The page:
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February 15, 1988 | Compiled by Times Science Writer Thomas Maugh II from research presented at the meeting of the American Assn. for the Advancement of Science in Boston last week
The shift by early Native Americans from a hunter-gatherer culture to an agricultural community produced a sharp growth in population, but it also led to an increase in infectious and nutritional diseases, according to anthropologist George J. Armelagos of the University of Massachusetts at Amherst. Armelagos has been studying the Dickson Mound, which is located in Illinois near the confluence of the Spoon and Illinois Rivers.
July 8, 2010 | By Rachel Bernstein, Los Angeles Times
Is sadness a sickness? It appears to spread like one, a new study has found. Researchers at Harvard University and MIT wanted to see if a mathematical model developed to track and predict the spread of infectious diseases such as SARS and foot-and-mouth disease could also apply to the spread of happiness -- and found that it worked. They used data collected from 1,880 subjects in the Framingham Heart Study, a long-term research effort that has followed subjects since 1948 (and added some new ones along the way)
March 20, 2008 | From Times Wire Reports
Prime Minister Gordon Brown said that climate change and pandemic disease threatened international security as much as terrorism and that Britain must radically improve its defenses. Brown listed the greatest threats to Britain's peace as "war, terrorism and now climate change, disease and poverty -- threats which redefine national security." Officials estimate that a flu-type pandemic in Britain could cost as many as 750,000 lives, according to a report commissioned by Brown. It also says major coastal floods probably would result in a military evacuation of hundreds of thousands of people.
Jeffrey Paga's college pals had big plans for the evening, and those plans didn't include hanging around the dorm room with their heads stuck in a book. But Paga, who had felt fine all day, suddenly wasn't in the mood to join them. He felt the flu coming on and figured he'd better stay in, take some over-the-counter medicine and hit the sack early.
October 2, 1989 | Compiled from staff and wire reports
A drug used in organ transplants appears of benefit in treating a debilitating bowel condition known as Crohn's disease when conventional therapy has failed, a group of Danish researchers report. "We conclude that cyclosporine has a beneficial therapeutic effect in patients with active Crohn's disease and resistance to or intolerance of corticosteroids," the synthetic hormones used in the conventional treatment, the scientists wrote in the New England Journal of Medicine.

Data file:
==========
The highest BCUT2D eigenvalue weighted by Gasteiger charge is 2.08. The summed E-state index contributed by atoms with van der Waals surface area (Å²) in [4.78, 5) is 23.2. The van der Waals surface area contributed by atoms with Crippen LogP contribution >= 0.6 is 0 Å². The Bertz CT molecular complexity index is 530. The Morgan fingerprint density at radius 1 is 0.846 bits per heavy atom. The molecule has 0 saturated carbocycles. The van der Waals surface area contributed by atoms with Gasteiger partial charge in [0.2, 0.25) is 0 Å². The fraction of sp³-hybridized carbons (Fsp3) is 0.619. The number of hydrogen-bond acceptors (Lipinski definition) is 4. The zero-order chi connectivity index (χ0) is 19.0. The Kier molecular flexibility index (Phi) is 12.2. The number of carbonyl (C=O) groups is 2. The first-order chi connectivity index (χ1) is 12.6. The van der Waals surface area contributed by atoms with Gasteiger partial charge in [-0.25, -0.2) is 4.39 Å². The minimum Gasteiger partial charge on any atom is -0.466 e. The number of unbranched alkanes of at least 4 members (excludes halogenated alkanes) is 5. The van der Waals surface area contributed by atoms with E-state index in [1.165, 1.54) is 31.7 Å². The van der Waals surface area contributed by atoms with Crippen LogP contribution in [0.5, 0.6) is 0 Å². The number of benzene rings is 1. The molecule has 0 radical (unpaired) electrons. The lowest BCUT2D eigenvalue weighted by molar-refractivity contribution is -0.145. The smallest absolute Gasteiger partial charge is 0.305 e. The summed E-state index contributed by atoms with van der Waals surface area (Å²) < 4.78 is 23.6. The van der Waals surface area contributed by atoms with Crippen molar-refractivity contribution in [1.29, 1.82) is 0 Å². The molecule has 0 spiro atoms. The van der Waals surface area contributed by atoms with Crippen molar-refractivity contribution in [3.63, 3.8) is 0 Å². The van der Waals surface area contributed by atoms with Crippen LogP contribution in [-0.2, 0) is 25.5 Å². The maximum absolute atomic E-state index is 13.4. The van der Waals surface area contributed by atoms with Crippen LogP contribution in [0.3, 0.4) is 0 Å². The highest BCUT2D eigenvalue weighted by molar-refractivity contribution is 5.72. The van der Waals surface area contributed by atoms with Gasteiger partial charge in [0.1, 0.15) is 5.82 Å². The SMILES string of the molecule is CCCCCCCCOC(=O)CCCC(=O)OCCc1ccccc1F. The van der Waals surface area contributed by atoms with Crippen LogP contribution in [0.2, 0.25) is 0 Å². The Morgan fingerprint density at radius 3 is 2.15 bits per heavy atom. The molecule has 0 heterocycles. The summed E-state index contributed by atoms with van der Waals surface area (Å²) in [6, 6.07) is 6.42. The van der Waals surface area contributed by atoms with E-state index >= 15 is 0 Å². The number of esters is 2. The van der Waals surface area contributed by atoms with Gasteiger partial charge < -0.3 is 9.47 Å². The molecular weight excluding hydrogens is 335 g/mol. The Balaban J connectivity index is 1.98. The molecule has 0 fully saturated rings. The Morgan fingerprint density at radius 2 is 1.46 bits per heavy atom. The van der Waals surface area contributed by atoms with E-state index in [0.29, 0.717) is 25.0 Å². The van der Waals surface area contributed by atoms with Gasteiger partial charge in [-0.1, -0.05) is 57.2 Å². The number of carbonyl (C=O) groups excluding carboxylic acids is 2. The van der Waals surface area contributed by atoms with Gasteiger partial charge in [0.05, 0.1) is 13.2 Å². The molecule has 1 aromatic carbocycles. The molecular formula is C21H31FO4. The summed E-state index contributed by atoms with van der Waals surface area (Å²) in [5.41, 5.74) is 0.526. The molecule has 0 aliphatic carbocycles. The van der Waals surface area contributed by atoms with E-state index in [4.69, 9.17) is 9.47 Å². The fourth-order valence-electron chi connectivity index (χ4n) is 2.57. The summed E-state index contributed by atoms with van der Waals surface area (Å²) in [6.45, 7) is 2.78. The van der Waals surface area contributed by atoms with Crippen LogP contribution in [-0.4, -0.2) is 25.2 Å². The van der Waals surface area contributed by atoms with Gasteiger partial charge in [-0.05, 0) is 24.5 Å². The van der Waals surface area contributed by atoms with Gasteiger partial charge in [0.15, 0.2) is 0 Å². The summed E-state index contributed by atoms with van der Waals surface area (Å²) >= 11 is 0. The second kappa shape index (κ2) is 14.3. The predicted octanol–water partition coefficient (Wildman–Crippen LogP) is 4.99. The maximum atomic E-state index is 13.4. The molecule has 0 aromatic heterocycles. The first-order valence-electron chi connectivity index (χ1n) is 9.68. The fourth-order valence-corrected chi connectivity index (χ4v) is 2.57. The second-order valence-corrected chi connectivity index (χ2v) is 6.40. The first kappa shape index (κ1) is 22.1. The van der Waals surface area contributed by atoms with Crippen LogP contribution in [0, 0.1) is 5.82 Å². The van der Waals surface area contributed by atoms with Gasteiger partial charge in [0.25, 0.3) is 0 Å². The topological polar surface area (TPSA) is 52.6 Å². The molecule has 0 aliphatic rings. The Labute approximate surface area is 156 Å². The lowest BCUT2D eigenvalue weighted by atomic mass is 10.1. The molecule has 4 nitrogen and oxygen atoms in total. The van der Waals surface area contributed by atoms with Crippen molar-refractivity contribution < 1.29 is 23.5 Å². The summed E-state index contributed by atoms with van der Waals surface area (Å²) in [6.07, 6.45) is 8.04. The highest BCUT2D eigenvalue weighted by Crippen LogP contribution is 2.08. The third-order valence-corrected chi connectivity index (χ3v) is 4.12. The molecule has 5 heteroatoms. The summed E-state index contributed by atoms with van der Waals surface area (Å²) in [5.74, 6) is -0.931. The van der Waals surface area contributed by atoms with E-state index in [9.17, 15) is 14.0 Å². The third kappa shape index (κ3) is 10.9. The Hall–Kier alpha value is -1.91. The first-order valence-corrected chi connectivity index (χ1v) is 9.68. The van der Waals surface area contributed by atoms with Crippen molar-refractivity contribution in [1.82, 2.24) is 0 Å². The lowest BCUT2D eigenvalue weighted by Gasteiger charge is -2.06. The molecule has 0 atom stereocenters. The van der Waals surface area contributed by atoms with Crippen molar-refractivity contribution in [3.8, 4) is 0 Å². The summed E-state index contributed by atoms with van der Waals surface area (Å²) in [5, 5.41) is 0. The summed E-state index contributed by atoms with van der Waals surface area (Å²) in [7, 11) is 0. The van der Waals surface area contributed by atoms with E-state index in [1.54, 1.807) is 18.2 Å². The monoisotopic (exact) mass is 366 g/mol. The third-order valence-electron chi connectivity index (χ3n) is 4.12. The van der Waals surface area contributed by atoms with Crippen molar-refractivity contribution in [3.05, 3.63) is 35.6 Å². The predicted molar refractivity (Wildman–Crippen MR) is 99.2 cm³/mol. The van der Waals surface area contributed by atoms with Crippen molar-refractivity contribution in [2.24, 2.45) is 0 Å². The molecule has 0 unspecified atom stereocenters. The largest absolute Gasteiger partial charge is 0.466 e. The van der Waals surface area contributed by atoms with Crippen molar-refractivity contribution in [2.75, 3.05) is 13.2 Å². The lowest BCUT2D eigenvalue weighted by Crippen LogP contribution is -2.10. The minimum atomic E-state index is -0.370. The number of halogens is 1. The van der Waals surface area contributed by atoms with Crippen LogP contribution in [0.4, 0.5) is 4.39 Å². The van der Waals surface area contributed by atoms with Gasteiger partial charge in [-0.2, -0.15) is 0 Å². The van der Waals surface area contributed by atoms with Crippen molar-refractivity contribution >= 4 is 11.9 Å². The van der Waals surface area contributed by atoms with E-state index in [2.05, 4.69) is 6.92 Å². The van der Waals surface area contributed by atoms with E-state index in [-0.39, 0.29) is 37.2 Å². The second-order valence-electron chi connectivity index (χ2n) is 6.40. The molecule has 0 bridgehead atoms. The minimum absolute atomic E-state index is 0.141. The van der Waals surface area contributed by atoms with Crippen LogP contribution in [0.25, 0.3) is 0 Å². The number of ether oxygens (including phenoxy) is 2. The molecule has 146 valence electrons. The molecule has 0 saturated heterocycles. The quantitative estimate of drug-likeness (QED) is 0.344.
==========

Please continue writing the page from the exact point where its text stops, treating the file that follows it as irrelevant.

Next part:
November 25, 2006 | From Times Staff and Wire Reports
Scientists have unveiled a new human genetic map that fills in missing pages to explain how genes are involved in common diseases. The map looks at duplications and deletions of large DNA segments known as copy number variants, or CNVs. Scientists identified 1,447 CNVs that covered about 12% of the human genome. About 285 are associated with diseases such as schizophrenia, psoriasis, heart disease and congenital cataracts.
December 7, 1990
Each week the Orange County Public Health Department reports to the state the incidence of various notifiable diseases in the county.
October 8, 1989
The most recent sewage spills in Laguna Beach, Newport Beach and other beach cities have greatly concerned me. But, odd as it may seem in these days of wars, terrorism and threats of same, one of the greatest dangers that confront us today is the possibility of disease and death that lie in the overflowing sewers that are being dumped into our ocean. The list of deadly diseases is an impressive one. Death and illness are frequently present when these diseases occur, such as: cholera, dysentery, typhoid fever, poliomyelitis and jaundice.
May 22, 1989 | From staff and wire reports
Scientists have linked two eye diseases to genetic defects in the powerhouses of cells, providing further evidence that damage to such genetic material may cause a variety of illnesses. Emory University researchers in Atlanta reported that they had confirmed that a previously identified flaw in the mitochondrial DNA of cells is to blame for Leber's hereditary optic neuropathy, a rare inherited disease that causes blindness. In the same issue of the New England Journal of Medicine, another scientific team last week linked damage to the same kind of genetic material to a disorder called progressive external ophthalmoplegia, which weakens eye muscles.
February 26, 2001 | From Times Wire Reports
British agricultural authorities confirmed that an outbreak of the highly contagious foot-and-mouth livestock disease had jumped across the country as veterinarians detected cases in northwestern as well as southwestern England. The Ministry of Agriculture said fresh cases of the disease had been found on a farm in Beaworthy, Devon, in the southwest, the country's biggest livestock area.
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